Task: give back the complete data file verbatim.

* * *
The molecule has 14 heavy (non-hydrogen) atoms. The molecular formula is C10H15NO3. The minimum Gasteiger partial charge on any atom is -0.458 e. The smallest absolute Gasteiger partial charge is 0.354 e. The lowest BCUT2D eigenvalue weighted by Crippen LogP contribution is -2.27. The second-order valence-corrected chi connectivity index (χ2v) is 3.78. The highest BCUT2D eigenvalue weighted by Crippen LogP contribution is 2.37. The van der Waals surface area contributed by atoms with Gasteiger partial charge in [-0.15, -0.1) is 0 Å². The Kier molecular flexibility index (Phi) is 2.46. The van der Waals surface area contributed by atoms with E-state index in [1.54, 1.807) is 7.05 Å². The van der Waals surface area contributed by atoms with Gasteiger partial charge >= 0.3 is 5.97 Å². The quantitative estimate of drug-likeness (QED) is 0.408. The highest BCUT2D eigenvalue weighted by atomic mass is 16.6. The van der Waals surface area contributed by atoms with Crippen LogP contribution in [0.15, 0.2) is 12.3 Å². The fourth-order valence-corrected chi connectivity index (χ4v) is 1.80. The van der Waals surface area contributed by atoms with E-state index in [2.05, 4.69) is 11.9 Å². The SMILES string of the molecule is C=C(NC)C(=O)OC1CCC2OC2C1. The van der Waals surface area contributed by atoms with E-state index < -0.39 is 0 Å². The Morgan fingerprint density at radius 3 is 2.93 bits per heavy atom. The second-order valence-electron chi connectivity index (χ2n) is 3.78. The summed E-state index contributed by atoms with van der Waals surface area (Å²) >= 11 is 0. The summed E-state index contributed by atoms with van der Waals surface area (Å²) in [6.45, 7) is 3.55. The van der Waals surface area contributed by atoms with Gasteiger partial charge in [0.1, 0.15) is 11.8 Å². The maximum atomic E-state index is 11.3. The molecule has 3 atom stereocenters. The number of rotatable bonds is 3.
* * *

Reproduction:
The molecule has 14 heavy (non-hydrogen) atoms. The molecular formula is C10H15NO3. The minimum Gasteiger partial charge on any atom is -0.458 e. The smallest absolute Gasteiger partial charge is 0.354 e. The lowest BCUT2D eigenvalue weighted by Crippen LogP contribution is -2.27. The second-order valence-corrected chi connectivity index (χ2v) is 3.78. The highest BCUT2D eigenvalue weighted by Crippen LogP contribution is 2.37. The van der Waals surface area contributed by atoms with Gasteiger partial charge in [-0.15, -0.1) is 0 Å². The Kier molecular flexibility index (Phi) is 2.46. The van der Waals surface area contributed by atoms with E-state index in [1.54, 1.807) is 7.05 Å². The van der Waals surface area contributed by atoms with Gasteiger partial charge >= 0.3 is 5.97 Å². The quantitative estimate of drug-likeness (QED) is 0.408. The highest BCUT2D eigenvalue weighted by atomic mass is 16.6. The van der Waals surface area contributed by atoms with Crippen LogP contribution in [0.15, 0.2) is 12.3 Å². The fourth-order valence-corrected chi connectivity index (χ4v) is 1.80. The van der Waals surface area contributed by atoms with E-state index in [2.05, 4.69) is 11.9 Å². The SMILES string of the molecule is C=C(NC)C(=O)OC1CCC2OC2C1. The van der Waals surface area contributed by atoms with E-state index < -0.39 is 0 Å². The Morgan fingerprint density at radius 3 is 2.93 bits per heavy atom. The second-order valence-electron chi connectivity index (χ2n) is 3.78. The summed E-state index contributed by atoms with van der Waals surface area (Å²) >= 11 is 0. The summed E-state index contributed by atoms with van der Waals surface area (Å²) in [6.45, 7) is 3.55. The van der Waals surface area contributed by atoms with Gasteiger partial charge in [0.1, 0.15) is 11.8 Å². The maximum atomic E-state index is 11.3. The molecule has 3 atom stereocenters. The number of rotatable bonds is 3.